Jan Mayen is an island between Greenland and Norway in the Arctic Ocean, administered by Norway. The island has 18 inhabitants, employed by the Norwegian Armed Forces or the Norwegian Institute of Meteorology. Special permission is needed to visit the island.
This desolate, mountainous volcanic island was named after a Dutch whaling captain who supposedly dicovered it in 1614 (though earlier claims have been reported). It was visited only occasionally by seal hunters and trappers over the following centuries, and the island came under Norwegian sovereignty in 1929. The long dormant Haakon VII Toppen/Beerenberg volcano (2,277 meters) resumed activity in 1970; it is the northernmost active volcano on Earth.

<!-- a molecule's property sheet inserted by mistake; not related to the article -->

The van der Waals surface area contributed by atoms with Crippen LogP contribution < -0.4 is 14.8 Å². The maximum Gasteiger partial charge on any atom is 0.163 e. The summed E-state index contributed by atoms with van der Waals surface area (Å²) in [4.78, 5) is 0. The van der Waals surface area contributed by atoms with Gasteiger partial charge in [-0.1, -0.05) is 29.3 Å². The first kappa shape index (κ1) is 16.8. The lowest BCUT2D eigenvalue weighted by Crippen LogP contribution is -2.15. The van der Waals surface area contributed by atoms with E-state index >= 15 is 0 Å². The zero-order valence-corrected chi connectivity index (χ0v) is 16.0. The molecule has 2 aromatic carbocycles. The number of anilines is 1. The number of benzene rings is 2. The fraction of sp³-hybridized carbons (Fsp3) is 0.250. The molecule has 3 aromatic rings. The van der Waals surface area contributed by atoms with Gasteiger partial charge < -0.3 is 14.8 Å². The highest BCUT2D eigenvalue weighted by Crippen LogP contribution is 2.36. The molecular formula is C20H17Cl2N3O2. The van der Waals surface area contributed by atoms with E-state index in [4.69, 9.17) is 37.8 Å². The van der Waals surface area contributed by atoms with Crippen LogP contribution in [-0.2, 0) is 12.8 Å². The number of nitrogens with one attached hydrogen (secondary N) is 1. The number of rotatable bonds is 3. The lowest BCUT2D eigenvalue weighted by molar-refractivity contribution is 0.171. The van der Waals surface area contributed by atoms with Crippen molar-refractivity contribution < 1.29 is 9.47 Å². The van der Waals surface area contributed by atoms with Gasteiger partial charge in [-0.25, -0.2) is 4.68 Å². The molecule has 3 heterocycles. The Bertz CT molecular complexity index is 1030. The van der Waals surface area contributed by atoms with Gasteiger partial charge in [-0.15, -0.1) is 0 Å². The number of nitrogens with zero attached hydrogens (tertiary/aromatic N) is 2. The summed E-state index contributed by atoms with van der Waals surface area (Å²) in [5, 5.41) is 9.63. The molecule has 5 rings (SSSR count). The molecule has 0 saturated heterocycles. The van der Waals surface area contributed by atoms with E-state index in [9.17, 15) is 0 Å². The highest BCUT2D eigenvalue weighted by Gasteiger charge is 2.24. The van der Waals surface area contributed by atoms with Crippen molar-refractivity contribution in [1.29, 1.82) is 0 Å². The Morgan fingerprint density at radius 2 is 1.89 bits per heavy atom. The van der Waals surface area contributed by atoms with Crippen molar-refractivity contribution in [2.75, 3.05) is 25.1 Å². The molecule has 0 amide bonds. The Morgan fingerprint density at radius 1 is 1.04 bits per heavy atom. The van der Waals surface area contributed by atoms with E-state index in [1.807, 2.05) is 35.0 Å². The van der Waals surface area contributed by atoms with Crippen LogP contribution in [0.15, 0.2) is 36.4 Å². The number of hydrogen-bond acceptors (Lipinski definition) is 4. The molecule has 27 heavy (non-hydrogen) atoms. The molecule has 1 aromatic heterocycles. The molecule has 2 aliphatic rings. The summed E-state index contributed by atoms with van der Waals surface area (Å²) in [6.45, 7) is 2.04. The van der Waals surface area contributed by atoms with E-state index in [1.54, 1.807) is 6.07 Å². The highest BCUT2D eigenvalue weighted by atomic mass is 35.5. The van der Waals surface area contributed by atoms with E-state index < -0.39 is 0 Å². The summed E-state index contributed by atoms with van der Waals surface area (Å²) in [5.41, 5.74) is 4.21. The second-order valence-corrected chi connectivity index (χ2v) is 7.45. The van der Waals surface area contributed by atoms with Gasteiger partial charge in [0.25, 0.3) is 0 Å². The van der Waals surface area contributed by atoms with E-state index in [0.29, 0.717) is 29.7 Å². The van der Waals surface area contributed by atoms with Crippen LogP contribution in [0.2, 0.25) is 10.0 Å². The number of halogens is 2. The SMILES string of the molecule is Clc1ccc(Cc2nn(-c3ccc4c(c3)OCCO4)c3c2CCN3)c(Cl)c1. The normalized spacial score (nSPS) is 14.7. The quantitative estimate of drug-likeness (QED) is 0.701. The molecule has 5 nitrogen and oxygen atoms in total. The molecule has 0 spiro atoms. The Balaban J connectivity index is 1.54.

Arctic maritime with frequent storms and persistent fog.
There is an 1600m unpaved airstrip. No commercial flights. A NDB (JAN 362kHz) is available for air traffic.
There are no natural harbors. The Kvalrossbukta and Båtvika bay are often used for getting on shore using rubber zodiacs. A Norwegian company called EcoExpeditions used to organise trips from Iceland to Jan Mayen . However, in recent years they have stopped because of new regulations. When asked about new expeditions, EcoExpeditions answered:
Due to new regulations on Jan Mayen camping is not permitted in the protected area. Camping in the "work area" is possible but this is around 20 km one way (plus over 2 km vertical) from the summit. No camps can be established on the way to the summit. This means that it will be very difficult to climb Beerenberg and return safely.
There is no economic activity on Jan Mayen. Jan Mayen is a Norwegian tax free zone.
There are no public accommodations on Jan Mayen.
The harsh Arctic climate and occasional volcanic activity are the greatest hazards.